Meet Bug

How old is Bug?

bug was born in the middle of march of 2012.

How did he get the name Bug?

To tell you the truth, I honestly don’t know where it came from! Originally his name at the shelter was Michael, and that just did not fit him at all. I was trying to think of some name that just *fit* and even called him Bodie for a day (that’s a ghost town in california that I love). Then, somehow BUG just leapt into my brain and I knew he had to be bug.

Can you explain a bit about Bug’s condition?

It is called Radial Hypoplasia and that means that his radius bones in his front legs failed to grow properly from a genetic mutation. the radius is one of the 2 long bones in the cat’s front legs and in cats like bug, the bone is extremely short or non-existent. this results in bug’s front legs being bent inward and originally he walked on his elbows. remarkably, bug’s left front leg somehow straightened itself out as he grew, i guess because of his determination to use it. it was less severe that his right leg. he seems to have developed muscles to compensate somehow and he now basically moves like a 3-legged cat. bug’s vet was very surprised by this unexpected adaption he made, and so was i. it just proves that when a cat is a kitten, you never really know how they will adapt and make the best use of what they have. by the way, cats like bug are nicknamed “Twisty Cats” or Kangaroo Cats because of the way they tend to develop more powerful hind legs and sit up like a kangaroo or meerkats, if you’ve ever seen the show Meerkat Manor. bug also has a very well-developed tail now because he uses it to aid himself in balancing. it is usually curved over his back like a question mark and has grown so muscular it reminds me of the tail of a mountain lion.

What were the preparations you made to accommodate Bug into the house?

No. I was going to see what accommodations he needed for instance, perhaps a baby gate at the top of the stairs or closing the door at the bottom of the stairs. I thought he might need a rug on the living room floor all the time, but he does OK on wooden floors. when he was a little kitten (I got him at 10 weeks of age), I put a pillow on the floor below the couch so he had something soft to land on when he jumped off. Eventually he didn’t need it anymore as he grew. Also, my bed is high, but it has a blanket chest at the foot of it. i put some soft things on that and bug knew enough all on his own to use the chest as something to jump up on to get up onto the bed. he is a very smart kitten. and then one day he simply leaped from the floor right up onto the bed and never uses the blanket chest anymore. He also jumps *off* the bed right down to the rug, and i confess that it makes me cringe a little because he makes quite a bang. but i have to believe that if it truly hurt him, he’s smart enough that he wouldn’t do it. He figured out how to use the cat door that goes out onto the enclosed back porch very quickly and also learned to use the second cat door that goes out to the cattery – something we built out of 2×4’s and heavy deer fencing so that the cats can sit out in the fresh air and sunshine when they want to. as for the stairs – bug climbed them the 2nd day he was here. I couldn’t believe my eyes – this little guy climbing on his elbows. I figured OK, he can get up the stairs… but can he get down? the answer was yes. it’s a little more difficult for him, but he does it. Nowadays he gallops up the stairs. You should see how fast he is when I shake the Greenies bag!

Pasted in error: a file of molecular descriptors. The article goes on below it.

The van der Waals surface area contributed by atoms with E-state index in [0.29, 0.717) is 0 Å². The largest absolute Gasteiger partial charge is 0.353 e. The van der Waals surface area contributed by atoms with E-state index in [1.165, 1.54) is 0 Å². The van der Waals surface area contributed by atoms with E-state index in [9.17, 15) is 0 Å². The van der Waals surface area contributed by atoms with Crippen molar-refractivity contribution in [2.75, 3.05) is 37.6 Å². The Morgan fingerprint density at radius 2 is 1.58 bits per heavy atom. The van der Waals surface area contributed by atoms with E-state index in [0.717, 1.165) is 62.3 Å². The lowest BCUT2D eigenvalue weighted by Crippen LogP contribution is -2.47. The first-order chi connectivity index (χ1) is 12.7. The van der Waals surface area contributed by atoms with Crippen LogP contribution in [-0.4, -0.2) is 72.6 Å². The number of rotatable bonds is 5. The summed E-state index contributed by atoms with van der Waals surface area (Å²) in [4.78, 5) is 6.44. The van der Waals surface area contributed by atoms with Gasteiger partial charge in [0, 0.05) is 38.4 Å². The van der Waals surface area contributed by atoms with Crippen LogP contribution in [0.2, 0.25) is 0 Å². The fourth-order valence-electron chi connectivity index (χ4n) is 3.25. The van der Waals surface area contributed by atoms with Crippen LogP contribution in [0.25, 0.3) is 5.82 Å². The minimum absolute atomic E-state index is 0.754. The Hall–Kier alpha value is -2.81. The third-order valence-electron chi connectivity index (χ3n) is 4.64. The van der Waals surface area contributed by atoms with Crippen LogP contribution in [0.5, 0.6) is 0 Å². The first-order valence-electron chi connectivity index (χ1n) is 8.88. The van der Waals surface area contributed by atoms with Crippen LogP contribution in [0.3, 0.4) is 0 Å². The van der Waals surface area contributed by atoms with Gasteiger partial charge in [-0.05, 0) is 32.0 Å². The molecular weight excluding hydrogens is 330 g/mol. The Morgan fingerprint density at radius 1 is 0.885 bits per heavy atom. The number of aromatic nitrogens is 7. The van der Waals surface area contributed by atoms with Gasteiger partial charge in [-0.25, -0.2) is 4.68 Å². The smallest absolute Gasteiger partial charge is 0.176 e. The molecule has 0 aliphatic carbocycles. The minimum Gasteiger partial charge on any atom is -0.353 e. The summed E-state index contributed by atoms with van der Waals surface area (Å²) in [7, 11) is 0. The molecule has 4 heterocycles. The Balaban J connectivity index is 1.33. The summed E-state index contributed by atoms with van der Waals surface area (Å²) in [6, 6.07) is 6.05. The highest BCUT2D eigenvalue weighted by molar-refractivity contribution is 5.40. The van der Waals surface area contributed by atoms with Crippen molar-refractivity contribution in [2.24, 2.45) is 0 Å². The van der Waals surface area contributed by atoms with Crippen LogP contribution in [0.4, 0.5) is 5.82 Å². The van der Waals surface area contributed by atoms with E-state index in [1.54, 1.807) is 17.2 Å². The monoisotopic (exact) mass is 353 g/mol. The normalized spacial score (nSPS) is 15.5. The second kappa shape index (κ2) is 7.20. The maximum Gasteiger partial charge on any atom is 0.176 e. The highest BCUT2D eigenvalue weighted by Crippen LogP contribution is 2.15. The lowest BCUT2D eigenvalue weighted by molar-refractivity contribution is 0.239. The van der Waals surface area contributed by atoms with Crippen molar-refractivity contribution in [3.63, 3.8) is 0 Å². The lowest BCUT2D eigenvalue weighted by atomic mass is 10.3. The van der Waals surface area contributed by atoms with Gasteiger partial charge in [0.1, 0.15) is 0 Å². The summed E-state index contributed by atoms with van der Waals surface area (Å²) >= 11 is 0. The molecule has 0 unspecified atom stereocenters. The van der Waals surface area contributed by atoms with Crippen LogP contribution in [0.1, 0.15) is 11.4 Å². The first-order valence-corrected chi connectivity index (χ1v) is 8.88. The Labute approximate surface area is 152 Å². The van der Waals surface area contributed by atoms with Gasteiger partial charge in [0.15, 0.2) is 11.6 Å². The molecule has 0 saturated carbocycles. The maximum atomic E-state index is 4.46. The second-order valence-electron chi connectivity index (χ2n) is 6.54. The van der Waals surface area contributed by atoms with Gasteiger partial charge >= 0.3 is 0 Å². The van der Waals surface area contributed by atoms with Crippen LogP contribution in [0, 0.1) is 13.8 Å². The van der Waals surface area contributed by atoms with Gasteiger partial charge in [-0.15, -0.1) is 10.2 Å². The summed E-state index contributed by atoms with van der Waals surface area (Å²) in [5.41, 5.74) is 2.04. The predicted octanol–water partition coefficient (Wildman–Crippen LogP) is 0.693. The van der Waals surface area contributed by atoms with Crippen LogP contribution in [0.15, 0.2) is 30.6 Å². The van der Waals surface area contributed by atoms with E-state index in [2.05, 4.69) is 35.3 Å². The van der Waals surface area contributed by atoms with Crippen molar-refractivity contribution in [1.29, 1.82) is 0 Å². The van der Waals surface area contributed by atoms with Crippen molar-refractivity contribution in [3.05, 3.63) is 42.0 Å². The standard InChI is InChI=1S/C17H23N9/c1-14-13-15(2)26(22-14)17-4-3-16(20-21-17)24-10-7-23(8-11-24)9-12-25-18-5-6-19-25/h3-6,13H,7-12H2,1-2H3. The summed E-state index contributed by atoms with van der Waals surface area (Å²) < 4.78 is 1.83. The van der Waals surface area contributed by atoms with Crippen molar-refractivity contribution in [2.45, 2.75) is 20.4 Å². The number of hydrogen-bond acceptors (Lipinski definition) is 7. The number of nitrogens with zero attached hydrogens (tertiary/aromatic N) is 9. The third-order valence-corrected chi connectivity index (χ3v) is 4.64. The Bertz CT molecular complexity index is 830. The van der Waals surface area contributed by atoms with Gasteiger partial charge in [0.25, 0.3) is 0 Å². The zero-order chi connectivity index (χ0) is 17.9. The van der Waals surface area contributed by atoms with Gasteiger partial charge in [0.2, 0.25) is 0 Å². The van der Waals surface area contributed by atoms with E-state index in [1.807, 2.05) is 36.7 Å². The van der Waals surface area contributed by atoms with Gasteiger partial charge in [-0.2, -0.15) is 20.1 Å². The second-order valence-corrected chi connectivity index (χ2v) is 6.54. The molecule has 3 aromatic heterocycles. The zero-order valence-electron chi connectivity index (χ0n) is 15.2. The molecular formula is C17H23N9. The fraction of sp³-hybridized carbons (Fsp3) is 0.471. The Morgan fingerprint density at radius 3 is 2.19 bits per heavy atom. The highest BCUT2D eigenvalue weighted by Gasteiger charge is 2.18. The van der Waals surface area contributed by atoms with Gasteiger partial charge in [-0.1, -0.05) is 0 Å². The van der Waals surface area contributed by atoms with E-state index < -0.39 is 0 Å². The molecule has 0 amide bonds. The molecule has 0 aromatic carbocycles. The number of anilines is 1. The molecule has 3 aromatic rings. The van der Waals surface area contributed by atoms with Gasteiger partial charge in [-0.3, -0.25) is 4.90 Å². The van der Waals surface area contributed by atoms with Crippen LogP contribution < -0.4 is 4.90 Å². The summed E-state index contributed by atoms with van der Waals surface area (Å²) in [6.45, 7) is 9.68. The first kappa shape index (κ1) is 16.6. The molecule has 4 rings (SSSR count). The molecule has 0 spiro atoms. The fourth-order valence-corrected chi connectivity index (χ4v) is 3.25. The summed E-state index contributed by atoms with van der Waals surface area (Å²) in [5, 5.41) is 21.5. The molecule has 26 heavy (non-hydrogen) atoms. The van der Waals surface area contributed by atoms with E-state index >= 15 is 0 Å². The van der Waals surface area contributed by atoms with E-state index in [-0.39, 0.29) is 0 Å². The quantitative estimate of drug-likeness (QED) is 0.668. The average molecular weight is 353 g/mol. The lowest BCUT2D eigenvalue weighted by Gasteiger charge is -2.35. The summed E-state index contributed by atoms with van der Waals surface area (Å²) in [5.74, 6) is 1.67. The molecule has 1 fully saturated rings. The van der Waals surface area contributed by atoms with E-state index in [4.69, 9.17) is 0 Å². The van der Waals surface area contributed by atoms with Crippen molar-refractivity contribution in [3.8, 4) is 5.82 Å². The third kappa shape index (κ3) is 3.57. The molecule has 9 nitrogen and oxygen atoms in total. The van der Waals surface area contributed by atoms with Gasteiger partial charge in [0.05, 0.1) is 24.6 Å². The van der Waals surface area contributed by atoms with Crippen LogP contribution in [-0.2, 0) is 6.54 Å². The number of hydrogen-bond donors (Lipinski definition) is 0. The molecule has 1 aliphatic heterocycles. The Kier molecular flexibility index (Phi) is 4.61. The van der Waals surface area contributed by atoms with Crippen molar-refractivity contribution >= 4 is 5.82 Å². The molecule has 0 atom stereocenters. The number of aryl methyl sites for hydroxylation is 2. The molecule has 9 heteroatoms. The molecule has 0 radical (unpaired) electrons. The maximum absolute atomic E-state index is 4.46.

What would you like to say to people who are worried about adopting a special needs cat?